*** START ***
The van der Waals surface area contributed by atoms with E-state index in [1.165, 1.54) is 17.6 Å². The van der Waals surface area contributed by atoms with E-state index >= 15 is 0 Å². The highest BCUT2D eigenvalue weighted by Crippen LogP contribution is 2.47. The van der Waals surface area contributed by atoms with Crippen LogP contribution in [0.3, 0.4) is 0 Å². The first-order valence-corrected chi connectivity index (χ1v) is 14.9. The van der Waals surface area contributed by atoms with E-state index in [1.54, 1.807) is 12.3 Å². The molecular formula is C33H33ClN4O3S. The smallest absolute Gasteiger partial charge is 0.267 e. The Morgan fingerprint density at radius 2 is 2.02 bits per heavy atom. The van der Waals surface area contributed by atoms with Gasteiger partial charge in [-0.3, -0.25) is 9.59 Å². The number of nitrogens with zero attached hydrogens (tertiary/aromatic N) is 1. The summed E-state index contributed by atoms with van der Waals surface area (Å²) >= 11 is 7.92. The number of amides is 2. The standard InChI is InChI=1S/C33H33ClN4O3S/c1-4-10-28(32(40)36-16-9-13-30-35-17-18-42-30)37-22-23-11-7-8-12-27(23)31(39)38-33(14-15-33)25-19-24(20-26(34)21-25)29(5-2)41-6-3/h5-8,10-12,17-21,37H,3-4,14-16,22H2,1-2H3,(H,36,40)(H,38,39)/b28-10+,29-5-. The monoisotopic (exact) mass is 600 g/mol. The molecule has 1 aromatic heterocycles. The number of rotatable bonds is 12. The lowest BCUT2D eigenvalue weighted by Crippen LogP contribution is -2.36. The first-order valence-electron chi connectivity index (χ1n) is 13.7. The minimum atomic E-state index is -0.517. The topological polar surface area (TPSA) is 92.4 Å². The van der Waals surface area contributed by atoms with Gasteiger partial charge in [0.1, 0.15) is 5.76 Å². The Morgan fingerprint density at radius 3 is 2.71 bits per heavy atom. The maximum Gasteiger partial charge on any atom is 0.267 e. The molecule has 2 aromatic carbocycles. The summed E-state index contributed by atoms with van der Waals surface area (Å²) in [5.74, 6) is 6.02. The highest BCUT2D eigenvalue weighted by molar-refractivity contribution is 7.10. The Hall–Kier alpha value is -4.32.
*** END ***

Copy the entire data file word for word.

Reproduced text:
The van der Waals surface area contributed by atoms with E-state index in [1.165, 1.54) is 17.6 Å². The van der Waals surface area contributed by atoms with E-state index >= 15 is 0 Å². The highest BCUT2D eigenvalue weighted by Crippen LogP contribution is 2.47. The van der Waals surface area contributed by atoms with Crippen LogP contribution in [0.3, 0.4) is 0 Å². The first-order valence-corrected chi connectivity index (χ1v) is 14.9. The van der Waals surface area contributed by atoms with E-state index in [1.54, 1.807) is 12.3 Å². The molecular formula is C33H33ClN4O3S. The smallest absolute Gasteiger partial charge is 0.267 e. The Morgan fingerprint density at radius 2 is 2.02 bits per heavy atom. The van der Waals surface area contributed by atoms with Gasteiger partial charge in [-0.3, -0.25) is 9.59 Å². The number of nitrogens with zero attached hydrogens (tertiary/aromatic N) is 1. The summed E-state index contributed by atoms with van der Waals surface area (Å²) >= 11 is 7.92. The number of amides is 2. The standard InChI is InChI=1S/C33H33ClN4O3S/c1-4-10-28(32(40)36-16-9-13-30-35-17-18-42-30)37-22-23-11-7-8-12-27(23)31(39)38-33(14-15-33)25-19-24(20-26(34)21-25)29(5-2)41-6-3/h5-8,10-12,17-21,37H,3-4,14-16,22H2,1-2H3,(H,36,40)(H,38,39)/b28-10+,29-5-. The monoisotopic (exact) mass is 600 g/mol. The molecule has 1 aromatic heterocycles. The number of rotatable bonds is 12. The lowest BCUT2D eigenvalue weighted by Crippen LogP contribution is -2.36. The first-order valence-electron chi connectivity index (χ1n) is 13.7. The minimum atomic E-state index is -0.517. The topological polar surface area (TPSA) is 92.4 Å². The van der Waals surface area contributed by atoms with Gasteiger partial charge in [0.1, 0.15) is 5.76 Å². The Morgan fingerprint density at radius 3 is 2.71 bits per heavy atom. The maximum Gasteiger partial charge on any atom is 0.267 e. The molecule has 2 aromatic carbocycles. The summed E-state index contributed by atoms with van der Waals surface area (Å²) in [5.74, 6) is 6.02. The highest BCUT2D eigenvalue weighted by molar-refractivity contribution is 7.10. The Hall–Kier alpha value is -4.32.